Gupta asked how are we dealing with Covid-19? There is more deep tech that is going to get into everything. How do we prepare? Rajendra Pawar replied: "The government is scaling up its capacity for looking at deep tech. Today, mobile Internet is 10Mbps+. We have started talking about Industry 4.0 and that will sit on top of the infrastructure that will also see growth. A large percent of the new institutions are being set up now. New universities are looking at deep tech, quantum computing, etc. We are seeing capacity across the board to go to deep tech. NIIT University has benefited enormously having some of the most eminent people. There is a commitment to take every device down to the last child in rural India. The decade of the 2020s will be remembered as the decade of the digital."

RS Pawar was also handed the Dataquest Lifetime Achievement Award 2019 at the end of the event.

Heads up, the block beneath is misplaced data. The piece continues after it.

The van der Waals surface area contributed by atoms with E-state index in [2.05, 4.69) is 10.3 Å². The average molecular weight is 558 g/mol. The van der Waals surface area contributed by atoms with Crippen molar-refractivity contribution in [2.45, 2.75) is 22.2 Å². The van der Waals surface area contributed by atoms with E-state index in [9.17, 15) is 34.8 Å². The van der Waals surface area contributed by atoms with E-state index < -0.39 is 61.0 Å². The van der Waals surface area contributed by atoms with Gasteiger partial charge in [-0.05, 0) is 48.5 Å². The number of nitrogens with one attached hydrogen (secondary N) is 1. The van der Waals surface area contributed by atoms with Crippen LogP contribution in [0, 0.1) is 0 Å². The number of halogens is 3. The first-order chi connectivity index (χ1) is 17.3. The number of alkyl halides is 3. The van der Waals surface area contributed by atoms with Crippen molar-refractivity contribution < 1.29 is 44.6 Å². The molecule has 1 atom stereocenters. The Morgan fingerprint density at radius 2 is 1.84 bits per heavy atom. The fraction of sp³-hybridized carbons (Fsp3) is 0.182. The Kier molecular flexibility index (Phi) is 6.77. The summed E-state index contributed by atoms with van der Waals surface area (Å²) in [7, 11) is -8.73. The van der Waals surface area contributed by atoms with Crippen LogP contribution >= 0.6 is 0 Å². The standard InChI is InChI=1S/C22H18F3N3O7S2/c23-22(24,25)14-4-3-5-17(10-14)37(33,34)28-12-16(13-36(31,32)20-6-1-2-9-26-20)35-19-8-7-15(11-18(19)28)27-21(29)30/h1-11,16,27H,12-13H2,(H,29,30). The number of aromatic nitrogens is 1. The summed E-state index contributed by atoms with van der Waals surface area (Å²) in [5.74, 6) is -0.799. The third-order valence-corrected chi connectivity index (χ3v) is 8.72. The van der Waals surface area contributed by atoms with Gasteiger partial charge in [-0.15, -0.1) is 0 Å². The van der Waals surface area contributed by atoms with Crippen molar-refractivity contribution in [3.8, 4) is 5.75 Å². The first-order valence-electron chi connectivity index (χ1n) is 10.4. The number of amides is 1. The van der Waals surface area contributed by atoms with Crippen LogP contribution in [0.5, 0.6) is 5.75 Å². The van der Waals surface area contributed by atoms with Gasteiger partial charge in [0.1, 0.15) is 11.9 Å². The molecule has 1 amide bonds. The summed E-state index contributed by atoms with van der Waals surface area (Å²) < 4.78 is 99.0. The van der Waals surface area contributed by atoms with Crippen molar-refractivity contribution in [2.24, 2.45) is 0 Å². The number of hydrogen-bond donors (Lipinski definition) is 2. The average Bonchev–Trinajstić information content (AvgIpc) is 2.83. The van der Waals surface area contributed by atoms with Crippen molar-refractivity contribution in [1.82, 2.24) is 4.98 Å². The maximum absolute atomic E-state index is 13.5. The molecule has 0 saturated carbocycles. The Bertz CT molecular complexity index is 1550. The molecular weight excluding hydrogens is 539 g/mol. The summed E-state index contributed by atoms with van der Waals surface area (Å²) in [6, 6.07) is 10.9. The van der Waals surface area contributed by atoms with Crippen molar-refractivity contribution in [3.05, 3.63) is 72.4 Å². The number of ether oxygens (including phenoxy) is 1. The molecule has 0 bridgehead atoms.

Pradeep Gupta, CMD, CyberMedia, said: “We are very happy and proud to confer the ‘Dataquest Lifetime Achievement Award 2019’ on Rajendra Pawar, Chairman and Co-Founder NIIT, and Founder, NIIT University. His pioneering vision has been an inspiration for the entire ICT Industry in India and has given back so much to our country and the society at large. His achievements and initiatives will always be a guiding force for the ICT industry.”


Rajendra S. Pawar was selected by a jury that comprised of Arjun Malhotra, Ritesh Agarwal, OYO Rooms, Ajay Prakash Sawhney, Meity, Gulshan Rai, Deb Deep Sengupta, Karan Bajwa, Som Satangi, etc., besides, Pradeep Gupta, CMD and Thomas George, Managing Editor, Cybermedia.

Some of the previous winners of the award include FC Kohli, Sam Pitroda, N. Vittal, Nandan Nilekani, Ashok Soota, etc.